4379 - Making Money in Black & White: Mint Conditions in 17th-Century Potosi

Drawing from criminal cases and other archival materials, this paper examines the lives and work of enslaved mint laborers in Potosi, Bolivia, during a period of high high productivity and deep crisis. Founded by Peru's viceroy Francisco de Toledo in 1575, by the first decades of the 17th Century the Potosi mint was churning out nearly a million pesos a year, all produced by coerced workers, most of them enslaved, African-born men. The mint was also the site of constant scandals involving corruption, fraud, and counterfeiting so serious they nearly bankrupted the Spanish crown and permanently eroded global confidence in Potosi's coins. Like mining, making the world's money was desperately hard work in this era before mechanization, which came to Potosi only in 1773. This paper traces the evolution of this arduous art of coin-making in the Villa Rica in a way that departs from traditional numismatics or monetary history. It focuses on the site of production as much as its product.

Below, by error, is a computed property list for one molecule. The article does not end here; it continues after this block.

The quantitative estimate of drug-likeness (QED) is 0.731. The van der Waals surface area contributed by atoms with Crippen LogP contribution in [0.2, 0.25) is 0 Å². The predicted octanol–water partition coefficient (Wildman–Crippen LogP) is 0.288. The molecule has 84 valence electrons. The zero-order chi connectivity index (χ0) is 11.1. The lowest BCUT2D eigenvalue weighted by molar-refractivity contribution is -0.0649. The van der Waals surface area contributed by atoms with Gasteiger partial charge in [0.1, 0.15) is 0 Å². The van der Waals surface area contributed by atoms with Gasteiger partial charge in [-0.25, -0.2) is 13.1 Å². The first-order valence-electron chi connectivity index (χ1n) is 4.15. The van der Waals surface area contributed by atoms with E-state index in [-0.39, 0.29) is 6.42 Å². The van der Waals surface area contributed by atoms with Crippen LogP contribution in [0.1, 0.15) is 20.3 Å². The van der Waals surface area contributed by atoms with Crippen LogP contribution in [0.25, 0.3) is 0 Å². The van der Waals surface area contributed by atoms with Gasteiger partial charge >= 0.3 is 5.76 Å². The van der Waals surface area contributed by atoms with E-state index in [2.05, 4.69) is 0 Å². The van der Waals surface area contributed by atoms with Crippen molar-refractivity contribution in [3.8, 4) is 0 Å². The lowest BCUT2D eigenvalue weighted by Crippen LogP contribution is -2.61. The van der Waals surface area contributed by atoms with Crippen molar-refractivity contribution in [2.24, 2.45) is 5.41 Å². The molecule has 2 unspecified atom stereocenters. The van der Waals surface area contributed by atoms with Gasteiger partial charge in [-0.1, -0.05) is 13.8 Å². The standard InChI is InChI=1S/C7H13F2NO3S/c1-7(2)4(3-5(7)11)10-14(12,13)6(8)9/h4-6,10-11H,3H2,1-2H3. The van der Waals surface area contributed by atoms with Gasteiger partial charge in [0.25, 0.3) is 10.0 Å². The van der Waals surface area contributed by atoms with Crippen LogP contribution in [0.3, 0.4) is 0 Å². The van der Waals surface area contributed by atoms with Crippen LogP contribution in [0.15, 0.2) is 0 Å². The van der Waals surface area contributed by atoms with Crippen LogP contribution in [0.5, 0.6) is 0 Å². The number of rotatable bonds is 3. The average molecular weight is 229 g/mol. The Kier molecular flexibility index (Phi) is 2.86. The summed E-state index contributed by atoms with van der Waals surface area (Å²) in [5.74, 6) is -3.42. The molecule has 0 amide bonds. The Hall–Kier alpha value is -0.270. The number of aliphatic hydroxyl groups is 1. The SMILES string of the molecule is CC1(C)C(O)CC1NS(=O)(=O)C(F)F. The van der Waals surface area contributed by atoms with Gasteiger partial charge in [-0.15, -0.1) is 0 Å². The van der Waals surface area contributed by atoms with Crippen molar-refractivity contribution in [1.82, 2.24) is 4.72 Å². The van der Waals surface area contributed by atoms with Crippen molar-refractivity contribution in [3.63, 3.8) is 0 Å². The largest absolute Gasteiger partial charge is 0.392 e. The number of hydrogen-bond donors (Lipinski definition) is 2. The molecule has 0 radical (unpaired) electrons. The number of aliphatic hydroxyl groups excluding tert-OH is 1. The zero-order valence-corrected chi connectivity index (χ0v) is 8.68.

Palavras-chaves: mint, slavery, colonial, Potosi

Autores: Kris, Lane (Tulane University, Ud States of Am / USA)


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